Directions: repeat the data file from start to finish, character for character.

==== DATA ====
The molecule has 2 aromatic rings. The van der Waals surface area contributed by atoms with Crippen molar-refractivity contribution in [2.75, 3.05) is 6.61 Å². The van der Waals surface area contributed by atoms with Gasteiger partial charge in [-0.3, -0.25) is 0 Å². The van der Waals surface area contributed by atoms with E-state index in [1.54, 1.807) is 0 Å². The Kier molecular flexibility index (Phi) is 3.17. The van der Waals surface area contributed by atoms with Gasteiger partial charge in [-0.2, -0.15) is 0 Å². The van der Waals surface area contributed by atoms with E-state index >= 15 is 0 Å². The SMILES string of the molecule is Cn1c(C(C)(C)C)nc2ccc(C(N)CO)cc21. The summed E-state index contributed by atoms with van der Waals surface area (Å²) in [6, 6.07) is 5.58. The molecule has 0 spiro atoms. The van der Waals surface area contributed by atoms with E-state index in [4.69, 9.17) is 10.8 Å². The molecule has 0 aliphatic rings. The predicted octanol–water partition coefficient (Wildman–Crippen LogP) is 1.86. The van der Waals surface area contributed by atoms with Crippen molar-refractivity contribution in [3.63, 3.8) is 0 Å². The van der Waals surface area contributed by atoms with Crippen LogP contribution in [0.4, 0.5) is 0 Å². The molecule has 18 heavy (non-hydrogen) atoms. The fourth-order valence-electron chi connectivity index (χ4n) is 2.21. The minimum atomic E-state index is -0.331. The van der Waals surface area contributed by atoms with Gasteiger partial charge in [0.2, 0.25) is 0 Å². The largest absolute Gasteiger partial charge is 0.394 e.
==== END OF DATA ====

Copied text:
The molecule has 2 aromatic rings. The van der Waals surface area contributed by atoms with Crippen molar-refractivity contribution in [2.75, 3.05) is 6.61 Å². The van der Waals surface area contributed by atoms with Gasteiger partial charge in [-0.3, -0.25) is 0 Å². The van der Waals surface area contributed by atoms with E-state index in [1.54, 1.807) is 0 Å². The Kier molecular flexibility index (Phi) is 3.17. The van der Waals surface area contributed by atoms with Gasteiger partial charge in [-0.2, -0.15) is 0 Å². The van der Waals surface area contributed by atoms with E-state index >= 15 is 0 Å². The SMILES string of the molecule is Cn1c(C(C)(C)C)nc2ccc(C(N)CO)cc21. The summed E-state index contributed by atoms with van der Waals surface area (Å²) in [6, 6.07) is 5.58. The molecule has 0 spiro atoms. The van der Waals surface area contributed by atoms with E-state index in [4.69, 9.17) is 10.8 Å². The molecule has 0 aliphatic rings. The predicted octanol–water partition coefficient (Wildman–Crippen LogP) is 1.86. The van der Waals surface area contributed by atoms with Crippen molar-refractivity contribution in [3.63, 3.8) is 0 Å². The van der Waals surface area contributed by atoms with Crippen LogP contribution in [0.4, 0.5) is 0 Å². The molecule has 18 heavy (non-hydrogen) atoms. The fourth-order valence-electron chi connectivity index (χ4n) is 2.21. The minimum atomic E-state index is -0.331. The van der Waals surface area contributed by atoms with Gasteiger partial charge in [0.2, 0.25) is 0 Å². The largest absolute Gasteiger partial charge is 0.394 e.